Please visit the Instructions for Authors page before submitting a manuscript. The Article Processing Charge (APC) for publication in this open access journal is 1800 CHF (Swiss Francs). Submitted papers should be well formatted and use good English. Authors may use MDPI's English editing service prior to publication or during author revisions.

Keywords

  • Evolution
  • Benzylisoquinoline alkaloids
  • Monoterpene-indole alkaloids
  • Tropane alkaloids
  • Metabolic engineering
  • Tissue culture
  • Enzyme

Published Papers (7 papers)

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Research

Open AccessFeature PaperArticle Evaluation of Alkaloids Isolated from Ruta graveolens as Photosynthesis Inhibitors
Molecules 2018, 23(10), 2693; https://doi.org/10.3390/molecules23102693
Received: 12 September 2018 / Revised: 4 October 2018 / Accepted: 6 October 2018 / Published: 19 October 2018
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Abstract
Eight alkaloids (18) were isolated from Ruta graveolens, and their herbicide activities were evaluated through in vitro, semivivo, and in vivo assays. The most relevant results were observed for Compounds 5 and 68 at 150 μM,
[...] Read more.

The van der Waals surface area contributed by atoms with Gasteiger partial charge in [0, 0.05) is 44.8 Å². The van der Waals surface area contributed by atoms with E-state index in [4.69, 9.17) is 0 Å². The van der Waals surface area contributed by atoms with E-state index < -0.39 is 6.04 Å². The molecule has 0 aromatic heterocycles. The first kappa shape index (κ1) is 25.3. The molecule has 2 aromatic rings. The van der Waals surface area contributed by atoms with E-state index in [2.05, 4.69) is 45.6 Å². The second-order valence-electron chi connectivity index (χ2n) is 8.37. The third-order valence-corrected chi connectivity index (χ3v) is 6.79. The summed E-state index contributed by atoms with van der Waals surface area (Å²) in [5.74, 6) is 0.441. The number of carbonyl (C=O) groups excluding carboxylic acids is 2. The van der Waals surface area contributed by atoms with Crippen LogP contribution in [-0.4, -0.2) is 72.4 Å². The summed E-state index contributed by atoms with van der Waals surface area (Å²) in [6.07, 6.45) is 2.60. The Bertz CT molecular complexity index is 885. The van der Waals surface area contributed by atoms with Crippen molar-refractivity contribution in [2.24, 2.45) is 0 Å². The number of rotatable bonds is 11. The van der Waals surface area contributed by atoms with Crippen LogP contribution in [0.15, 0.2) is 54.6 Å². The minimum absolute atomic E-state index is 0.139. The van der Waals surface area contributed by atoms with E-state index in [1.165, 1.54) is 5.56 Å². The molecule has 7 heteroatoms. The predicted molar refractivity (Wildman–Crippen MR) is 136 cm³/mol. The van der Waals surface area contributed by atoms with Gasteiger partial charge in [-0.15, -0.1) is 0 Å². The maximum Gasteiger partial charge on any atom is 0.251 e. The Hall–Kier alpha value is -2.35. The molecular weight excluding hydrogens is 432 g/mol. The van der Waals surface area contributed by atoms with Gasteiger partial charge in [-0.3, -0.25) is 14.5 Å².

Eight alkaloids (18) were isolated from Ruta graveolens, and their herbicide activities were evaluated through in vitro, semivivo, and in vivo assays. The most relevant results were observed for Compounds 5 and 68 at 150 μM, which decreased dry biomass by 20% and 23%, respectively. These are significant results since they presented similar values with the positive control, commercial herbicide 3-(3,4-dichlorophenyl)-1,1-dimethylurea (DCMU). Based on the performed assays, Compound 5 (graveoline) is classified as an electron-transport inhibitor during the light phase of photosynthesis, as well as a plant-growth regulator. On the other hand, Compounds 68 inhibited electron and energy transfers, and are also plant-growth inhibitors. These phytotoxic behaviors based on acridone and quinolone alkaloids may serve as a valuable tool in the further development of a new class of herbicides since natural products represent an interesting alternative to replace commercial herbicides, potentially due their low toxicity. Full article